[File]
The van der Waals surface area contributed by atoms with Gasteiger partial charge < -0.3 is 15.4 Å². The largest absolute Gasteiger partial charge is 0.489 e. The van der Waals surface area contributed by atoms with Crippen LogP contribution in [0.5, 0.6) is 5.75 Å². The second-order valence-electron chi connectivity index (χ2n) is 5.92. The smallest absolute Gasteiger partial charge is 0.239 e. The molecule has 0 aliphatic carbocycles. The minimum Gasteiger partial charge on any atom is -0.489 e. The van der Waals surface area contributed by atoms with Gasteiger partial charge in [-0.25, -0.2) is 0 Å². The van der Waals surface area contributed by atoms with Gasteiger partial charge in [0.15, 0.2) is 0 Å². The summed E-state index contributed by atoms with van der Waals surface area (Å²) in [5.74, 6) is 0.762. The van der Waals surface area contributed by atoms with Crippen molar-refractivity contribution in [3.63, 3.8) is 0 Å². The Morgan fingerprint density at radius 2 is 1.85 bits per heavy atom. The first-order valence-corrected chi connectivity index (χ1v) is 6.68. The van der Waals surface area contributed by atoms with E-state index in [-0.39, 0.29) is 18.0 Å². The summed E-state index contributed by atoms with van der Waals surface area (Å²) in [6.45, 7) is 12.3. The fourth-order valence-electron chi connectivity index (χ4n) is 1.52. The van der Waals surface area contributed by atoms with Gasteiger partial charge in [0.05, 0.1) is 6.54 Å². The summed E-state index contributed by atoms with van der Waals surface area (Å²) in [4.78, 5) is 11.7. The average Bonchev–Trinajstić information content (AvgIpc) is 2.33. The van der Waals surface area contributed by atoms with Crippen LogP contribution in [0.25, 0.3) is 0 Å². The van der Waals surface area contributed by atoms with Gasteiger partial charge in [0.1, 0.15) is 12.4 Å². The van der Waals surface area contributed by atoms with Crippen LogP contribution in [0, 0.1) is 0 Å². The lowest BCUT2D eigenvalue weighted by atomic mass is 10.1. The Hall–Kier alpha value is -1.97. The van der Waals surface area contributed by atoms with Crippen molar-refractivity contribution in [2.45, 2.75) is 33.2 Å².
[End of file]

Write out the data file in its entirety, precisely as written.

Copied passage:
The van der Waals surface area contributed by atoms with Gasteiger partial charge < -0.3 is 15.4 Å². The largest absolute Gasteiger partial charge is 0.489 e. The van der Waals surface area contributed by atoms with Crippen LogP contribution in [0.5, 0.6) is 5.75 Å². The second-order valence-electron chi connectivity index (χ2n) is 5.92. The smallest absolute Gasteiger partial charge is 0.239 e. The molecule has 0 aliphatic carbocycles. The minimum Gasteiger partial charge on any atom is -0.489 e. The van der Waals surface area contributed by atoms with Gasteiger partial charge in [-0.25, -0.2) is 0 Å². The van der Waals surface area contributed by atoms with Gasteiger partial charge in [0.15, 0.2) is 0 Å². The summed E-state index contributed by atoms with van der Waals surface area (Å²) in [5.74, 6) is 0.762. The van der Waals surface area contributed by atoms with Crippen molar-refractivity contribution in [3.63, 3.8) is 0 Å². The Morgan fingerprint density at radius 2 is 1.85 bits per heavy atom. The first-order valence-corrected chi connectivity index (χ1v) is 6.68. The van der Waals surface area contributed by atoms with E-state index in [-0.39, 0.29) is 18.0 Å². The summed E-state index contributed by atoms with van der Waals surface area (Å²) in [6.45, 7) is 12.3. The fourth-order valence-electron chi connectivity index (χ4n) is 1.52. The van der Waals surface area contributed by atoms with Gasteiger partial charge in [0.05, 0.1) is 6.54 Å². The summed E-state index contributed by atoms with van der Waals surface area (Å²) in [4.78, 5) is 11.7. The average Bonchev–Trinajstić information content (AvgIpc) is 2.33. The van der Waals surface area contributed by atoms with Crippen LogP contribution in [0.25, 0.3) is 0 Å². The van der Waals surface area contributed by atoms with Gasteiger partial charge in [0.1, 0.15) is 12.4 Å². The van der Waals surface area contributed by atoms with Crippen LogP contribution in [0, 0.1) is 0 Å². The lowest BCUT2D eigenvalue weighted by atomic mass is 10.1. The Hall–Kier alpha value is -1.97. The van der Waals surface area contributed by atoms with Crippen molar-refractivity contribution in [2.45, 2.75) is 33.2 Å².